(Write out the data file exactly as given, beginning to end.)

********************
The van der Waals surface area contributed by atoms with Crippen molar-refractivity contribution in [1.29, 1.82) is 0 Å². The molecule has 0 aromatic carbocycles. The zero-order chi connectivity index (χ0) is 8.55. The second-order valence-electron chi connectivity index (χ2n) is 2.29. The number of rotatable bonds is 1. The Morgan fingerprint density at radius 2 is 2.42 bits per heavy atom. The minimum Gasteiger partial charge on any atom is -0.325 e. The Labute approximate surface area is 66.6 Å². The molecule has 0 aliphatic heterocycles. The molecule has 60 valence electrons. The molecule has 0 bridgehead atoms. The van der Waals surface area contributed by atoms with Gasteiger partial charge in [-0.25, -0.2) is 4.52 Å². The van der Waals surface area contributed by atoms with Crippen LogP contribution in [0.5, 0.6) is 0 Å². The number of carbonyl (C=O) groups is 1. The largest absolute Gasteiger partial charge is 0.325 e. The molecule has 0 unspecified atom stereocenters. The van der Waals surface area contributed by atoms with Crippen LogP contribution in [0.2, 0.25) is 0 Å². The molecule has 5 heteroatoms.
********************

The van der Waals surface area contributed by atoms with Crippen molar-refractivity contribution in [1.29, 1.82) is 0 Å². The molecule has 0 aromatic carbocycles. The zero-order chi connectivity index (χ0) is 8.55. The second-order valence-electron chi connectivity index (χ2n) is 2.29. The number of rotatable bonds is 1. The Morgan fingerprint density at radius 2 is 2.42 bits per heavy atom. The minimum Gasteiger partial charge on any atom is -0.325 e. The Labute approximate surface area is 66.6 Å². The molecule has 0 aliphatic heterocycles. The molecule has 60 valence electrons. The molecule has 0 bridgehead atoms. The van der Waals surface area contributed by atoms with Gasteiger partial charge in [-0.25, -0.2) is 4.52 Å². The van der Waals surface area contributed by atoms with Crippen LogP contribution in [0.5, 0.6) is 0 Å². The number of carbonyl (C=O) groups is 1. The largest absolute Gasteiger partial charge is 0.325 e. The molecule has 0 unspecified atom stereocenters. The van der Waals surface area contributed by atoms with Crippen LogP contribution in [0.2, 0.25) is 0 Å². The molecule has 5 heteroatoms.